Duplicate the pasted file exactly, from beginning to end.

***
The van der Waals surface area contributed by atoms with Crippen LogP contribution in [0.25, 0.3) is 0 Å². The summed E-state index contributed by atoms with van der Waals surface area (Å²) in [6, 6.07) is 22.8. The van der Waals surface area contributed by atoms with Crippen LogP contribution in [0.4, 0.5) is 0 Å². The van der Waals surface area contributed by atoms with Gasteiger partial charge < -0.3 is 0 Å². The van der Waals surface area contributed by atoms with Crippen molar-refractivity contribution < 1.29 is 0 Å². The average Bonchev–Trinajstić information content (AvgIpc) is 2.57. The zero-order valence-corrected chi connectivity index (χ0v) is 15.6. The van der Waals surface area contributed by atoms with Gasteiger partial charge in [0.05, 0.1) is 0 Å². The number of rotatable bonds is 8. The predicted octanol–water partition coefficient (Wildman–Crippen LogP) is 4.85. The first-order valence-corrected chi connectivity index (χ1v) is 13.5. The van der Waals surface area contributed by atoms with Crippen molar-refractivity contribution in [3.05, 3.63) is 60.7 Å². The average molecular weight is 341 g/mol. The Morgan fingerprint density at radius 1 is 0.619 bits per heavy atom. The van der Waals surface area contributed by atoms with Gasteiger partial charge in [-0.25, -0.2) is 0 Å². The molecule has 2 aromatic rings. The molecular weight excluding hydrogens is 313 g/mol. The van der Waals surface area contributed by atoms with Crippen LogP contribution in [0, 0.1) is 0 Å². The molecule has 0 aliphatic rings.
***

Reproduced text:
The van der Waals surface area contributed by atoms with Crippen LogP contribution in [0.25, 0.3) is 0 Å². The summed E-state index contributed by atoms with van der Waals surface area (Å²) in [6, 6.07) is 22.8. The van der Waals surface area contributed by atoms with Crippen LogP contribution in [0.4, 0.5) is 0 Å². The van der Waals surface area contributed by atoms with Gasteiger partial charge < -0.3 is 0 Å². The van der Waals surface area contributed by atoms with Crippen molar-refractivity contribution < 1.29 is 0 Å². The average Bonchev–Trinajstić information content (AvgIpc) is 2.57. The zero-order valence-corrected chi connectivity index (χ0v) is 15.6. The van der Waals surface area contributed by atoms with Gasteiger partial charge in [0.05, 0.1) is 0 Å². The number of rotatable bonds is 8. The predicted octanol–water partition coefficient (Wildman–Crippen LogP) is 4.85. The first-order valence-corrected chi connectivity index (χ1v) is 13.5. The van der Waals surface area contributed by atoms with Crippen molar-refractivity contribution in [3.05, 3.63) is 60.7 Å². The average molecular weight is 341 g/mol. The Morgan fingerprint density at radius 1 is 0.619 bits per heavy atom. The van der Waals surface area contributed by atoms with Gasteiger partial charge in [-0.25, -0.2) is 0 Å². The molecule has 2 aromatic rings. The molecular weight excluding hydrogens is 313 g/mol. The van der Waals surface area contributed by atoms with Crippen LogP contribution in [0, 0.1) is 0 Å². The molecule has 0 aliphatic rings.